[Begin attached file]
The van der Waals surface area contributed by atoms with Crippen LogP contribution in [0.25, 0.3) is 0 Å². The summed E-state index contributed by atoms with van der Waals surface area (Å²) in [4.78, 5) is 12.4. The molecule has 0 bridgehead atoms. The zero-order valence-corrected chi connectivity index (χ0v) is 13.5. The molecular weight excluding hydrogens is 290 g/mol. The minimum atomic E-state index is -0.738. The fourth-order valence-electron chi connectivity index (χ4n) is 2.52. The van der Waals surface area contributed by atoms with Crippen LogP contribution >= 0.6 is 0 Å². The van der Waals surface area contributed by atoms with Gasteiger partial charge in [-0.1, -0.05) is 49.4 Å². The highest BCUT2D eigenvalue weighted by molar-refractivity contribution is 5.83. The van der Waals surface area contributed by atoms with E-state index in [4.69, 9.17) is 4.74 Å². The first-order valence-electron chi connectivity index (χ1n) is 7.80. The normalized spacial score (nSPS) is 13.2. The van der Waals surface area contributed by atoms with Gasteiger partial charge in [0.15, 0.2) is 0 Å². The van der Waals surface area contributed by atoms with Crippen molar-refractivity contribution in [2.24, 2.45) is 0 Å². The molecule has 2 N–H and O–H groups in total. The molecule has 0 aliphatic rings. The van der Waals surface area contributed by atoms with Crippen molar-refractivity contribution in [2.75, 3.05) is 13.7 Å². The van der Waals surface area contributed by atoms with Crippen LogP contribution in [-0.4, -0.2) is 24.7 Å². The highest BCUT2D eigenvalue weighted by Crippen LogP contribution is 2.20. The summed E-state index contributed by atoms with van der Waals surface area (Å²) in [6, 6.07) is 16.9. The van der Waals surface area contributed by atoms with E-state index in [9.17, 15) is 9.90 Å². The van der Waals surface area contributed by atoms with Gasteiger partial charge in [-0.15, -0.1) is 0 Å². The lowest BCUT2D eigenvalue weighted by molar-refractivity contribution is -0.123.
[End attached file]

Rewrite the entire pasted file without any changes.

The van der Waals surface area contributed by atoms with Crippen LogP contribution in [0.25, 0.3) is 0 Å². The summed E-state index contributed by atoms with van der Waals surface area (Å²) in [4.78, 5) is 12.4. The molecule has 0 bridgehead atoms. The zero-order valence-corrected chi connectivity index (χ0v) is 13.5. The molecular weight excluding hydrogens is 290 g/mol. The minimum atomic E-state index is -0.738. The fourth-order valence-electron chi connectivity index (χ4n) is 2.52. The van der Waals surface area contributed by atoms with Crippen LogP contribution >= 0.6 is 0 Å². The van der Waals surface area contributed by atoms with Gasteiger partial charge in [-0.1, -0.05) is 49.4 Å². The highest BCUT2D eigenvalue weighted by molar-refractivity contribution is 5.83. The van der Waals surface area contributed by atoms with E-state index in [4.69, 9.17) is 4.74 Å². The first-order valence-electron chi connectivity index (χ1n) is 7.80. The normalized spacial score (nSPS) is 13.2. The van der Waals surface area contributed by atoms with Gasteiger partial charge in [0.15, 0.2) is 0 Å². The van der Waals surface area contributed by atoms with Crippen molar-refractivity contribution in [2.24, 2.45) is 0 Å². The molecule has 2 N–H and O–H groups in total. The molecule has 0 aliphatic rings. The van der Waals surface area contributed by atoms with Crippen molar-refractivity contribution in [2.75, 3.05) is 13.7 Å². The van der Waals surface area contributed by atoms with Crippen LogP contribution in [-0.4, -0.2) is 24.7 Å². The highest BCUT2D eigenvalue weighted by Crippen LogP contribution is 2.20. The summed E-state index contributed by atoms with van der Waals surface area (Å²) in [6, 6.07) is 16.9. The van der Waals surface area contributed by atoms with E-state index in [9.17, 15) is 9.90 Å². The van der Waals surface area contributed by atoms with Gasteiger partial charge in [-0.15, -0.1) is 0 Å². The lowest BCUT2D eigenvalue weighted by molar-refractivity contribution is -0.123.